Question 3. Which stakeholders should you involve in the framework design?
Successful organisations represent a blend of knowledge, expertise, and talent. Individuals operating in different functions work together to resolve difficulties and initiate new ideas. Career path frameworks form a foundation upon which all of this effort succeeds. To create the appropriate framework for your organisation, consider different stakeholders — leadership, managers, employees, outside parties. Each one has the potential to offer diverse perspectives on the task at hand. But which ones would provide the perspectives that are most relevant to your organisation’s needs?
These perspectives should not be one-sided. Effective strategies demand that the right stakeholders should also possess knowledge of the company’s mission, market demands, competitors, operations, and other key factors. So, who can contribute positively to the framework design in the most efficient and insightful manner?
To create the task force that will design the most feasible framework, you must know your people. You must possess intimate knowledge of those individuals who have the ability to contribute the wisest, most practical, and best-suited ideas. Choosing the right team can determine success, failure, or mediocrity.
Question 4. How do you gain leadership support?
Without leadership support in any such endeavour, HR and other managers are only spinning their wheels and wasting time. The desire to accomplish an important objective, such as designing a career path framework for employee development, is only that — a wish — if leadership turns a deaf ear.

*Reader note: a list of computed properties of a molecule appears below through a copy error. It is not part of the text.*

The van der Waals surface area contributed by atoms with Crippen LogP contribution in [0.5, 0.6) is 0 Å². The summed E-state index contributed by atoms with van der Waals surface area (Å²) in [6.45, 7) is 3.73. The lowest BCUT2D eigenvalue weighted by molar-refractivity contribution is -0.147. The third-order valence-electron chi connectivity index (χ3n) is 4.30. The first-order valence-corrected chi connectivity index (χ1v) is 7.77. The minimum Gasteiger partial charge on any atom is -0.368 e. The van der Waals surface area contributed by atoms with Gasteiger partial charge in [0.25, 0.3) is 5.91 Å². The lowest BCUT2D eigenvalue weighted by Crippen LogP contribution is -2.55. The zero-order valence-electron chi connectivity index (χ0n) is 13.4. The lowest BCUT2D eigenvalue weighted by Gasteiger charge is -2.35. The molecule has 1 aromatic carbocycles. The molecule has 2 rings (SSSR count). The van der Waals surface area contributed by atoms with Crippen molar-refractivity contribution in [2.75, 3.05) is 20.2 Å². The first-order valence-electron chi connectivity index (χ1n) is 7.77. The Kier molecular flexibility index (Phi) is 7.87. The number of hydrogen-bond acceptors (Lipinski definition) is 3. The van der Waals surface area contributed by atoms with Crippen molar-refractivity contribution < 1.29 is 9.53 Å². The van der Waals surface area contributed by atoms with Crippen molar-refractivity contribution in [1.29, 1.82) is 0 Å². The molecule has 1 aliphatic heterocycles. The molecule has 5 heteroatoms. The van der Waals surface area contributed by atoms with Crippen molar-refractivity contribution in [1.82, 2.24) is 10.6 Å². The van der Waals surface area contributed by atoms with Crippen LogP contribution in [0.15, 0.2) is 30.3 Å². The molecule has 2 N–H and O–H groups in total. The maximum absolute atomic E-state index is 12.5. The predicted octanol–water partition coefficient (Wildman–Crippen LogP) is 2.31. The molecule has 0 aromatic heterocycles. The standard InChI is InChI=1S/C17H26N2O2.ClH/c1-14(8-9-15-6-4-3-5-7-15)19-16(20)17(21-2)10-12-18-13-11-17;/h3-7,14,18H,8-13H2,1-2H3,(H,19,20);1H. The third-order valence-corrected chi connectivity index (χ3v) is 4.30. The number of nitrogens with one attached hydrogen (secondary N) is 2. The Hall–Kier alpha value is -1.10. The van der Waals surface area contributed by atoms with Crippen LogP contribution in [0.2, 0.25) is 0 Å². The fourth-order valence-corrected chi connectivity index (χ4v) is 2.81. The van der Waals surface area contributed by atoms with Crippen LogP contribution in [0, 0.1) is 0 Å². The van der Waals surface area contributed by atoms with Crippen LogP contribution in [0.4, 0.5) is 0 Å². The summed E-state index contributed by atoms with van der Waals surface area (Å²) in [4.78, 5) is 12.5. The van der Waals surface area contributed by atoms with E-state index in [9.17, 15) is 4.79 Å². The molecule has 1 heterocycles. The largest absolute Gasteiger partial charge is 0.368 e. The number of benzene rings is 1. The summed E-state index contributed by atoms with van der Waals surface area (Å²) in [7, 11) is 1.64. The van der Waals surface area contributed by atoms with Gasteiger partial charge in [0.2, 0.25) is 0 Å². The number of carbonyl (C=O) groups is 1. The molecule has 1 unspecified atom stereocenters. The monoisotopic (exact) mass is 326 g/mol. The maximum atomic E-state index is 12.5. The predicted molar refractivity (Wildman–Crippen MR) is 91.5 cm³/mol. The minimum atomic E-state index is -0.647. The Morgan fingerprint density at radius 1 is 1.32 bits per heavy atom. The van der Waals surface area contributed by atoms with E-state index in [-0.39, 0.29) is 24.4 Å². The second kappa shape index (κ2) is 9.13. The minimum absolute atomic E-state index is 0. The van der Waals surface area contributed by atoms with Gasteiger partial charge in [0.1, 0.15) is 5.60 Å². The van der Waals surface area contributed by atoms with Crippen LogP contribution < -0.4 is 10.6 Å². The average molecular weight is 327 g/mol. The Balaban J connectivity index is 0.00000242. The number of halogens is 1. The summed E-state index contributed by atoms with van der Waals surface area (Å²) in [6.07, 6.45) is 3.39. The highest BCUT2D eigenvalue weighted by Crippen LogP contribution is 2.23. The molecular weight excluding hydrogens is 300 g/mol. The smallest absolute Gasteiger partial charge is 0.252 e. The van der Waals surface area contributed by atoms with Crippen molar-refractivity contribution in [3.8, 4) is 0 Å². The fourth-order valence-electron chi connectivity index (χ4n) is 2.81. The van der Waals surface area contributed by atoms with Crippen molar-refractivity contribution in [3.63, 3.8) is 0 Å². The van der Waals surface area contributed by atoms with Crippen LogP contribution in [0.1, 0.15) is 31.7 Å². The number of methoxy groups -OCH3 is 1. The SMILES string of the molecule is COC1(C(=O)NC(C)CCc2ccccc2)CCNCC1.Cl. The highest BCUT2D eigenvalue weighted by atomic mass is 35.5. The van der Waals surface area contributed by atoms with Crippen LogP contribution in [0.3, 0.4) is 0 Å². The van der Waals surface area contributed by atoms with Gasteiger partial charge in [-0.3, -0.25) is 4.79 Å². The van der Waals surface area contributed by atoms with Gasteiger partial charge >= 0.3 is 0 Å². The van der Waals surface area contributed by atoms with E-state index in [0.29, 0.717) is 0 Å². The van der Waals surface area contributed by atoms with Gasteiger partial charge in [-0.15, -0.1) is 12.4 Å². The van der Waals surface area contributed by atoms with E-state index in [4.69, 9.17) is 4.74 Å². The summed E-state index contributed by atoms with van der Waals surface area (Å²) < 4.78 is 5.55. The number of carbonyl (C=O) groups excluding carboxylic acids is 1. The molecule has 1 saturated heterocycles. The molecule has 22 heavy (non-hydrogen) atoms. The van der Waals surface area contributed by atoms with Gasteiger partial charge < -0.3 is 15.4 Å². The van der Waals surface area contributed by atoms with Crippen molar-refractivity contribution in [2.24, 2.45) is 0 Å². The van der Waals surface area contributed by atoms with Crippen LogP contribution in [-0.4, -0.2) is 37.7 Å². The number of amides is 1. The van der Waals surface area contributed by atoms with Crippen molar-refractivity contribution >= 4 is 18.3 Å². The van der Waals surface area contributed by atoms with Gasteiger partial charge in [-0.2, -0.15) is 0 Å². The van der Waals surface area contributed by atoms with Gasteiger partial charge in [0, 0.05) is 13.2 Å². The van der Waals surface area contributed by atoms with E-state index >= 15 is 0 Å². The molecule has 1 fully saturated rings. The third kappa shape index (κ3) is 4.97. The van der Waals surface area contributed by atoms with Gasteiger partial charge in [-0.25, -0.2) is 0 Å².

Leadership buy-in is critical for any undertaking that requires efficient use of time and money, effective communication, ongoing training, and long-term sustainability. Whom do you contact within leadership? Which manager best understands what you are trying to accomplish? What individual has the time, patience, and enthusiasm to support what you are trying to accomplish?
To convince leadership, you must first know what it is that you are trying to achieve. You should also understand how the leadership in your organisation operates in order to best determine how to win their support.
Question 5. What are the best ways to communicate career path frameworks to employees?
Communication is key. That is common sense for any HR programme to succeed. Completing the design of a sustainable career path framework, while commendable, is useless without providing clarity about the framework to the very people who are going to benefit from it. All that time and effort in designing the programme is wasted effort if you don’t grasp that different segments of the population may view the programme differently — even negatively — if they don’t understand what it’s all about. Indeed, they may also require different means to access the programme due to work schedules, skills and abilities, and other factors.
In general, communication of any HR or organisational programme requires a well-thought-out strategy. In some organisations, town halls, emails, newsletters, and any number of other communication vehicles might be necessary. It all depends on the workforce.
To inform your employees, you must know how they think and what they need. Consider other communication efforts. What worked? What didn’t work? Ask employees what they need and what works for them.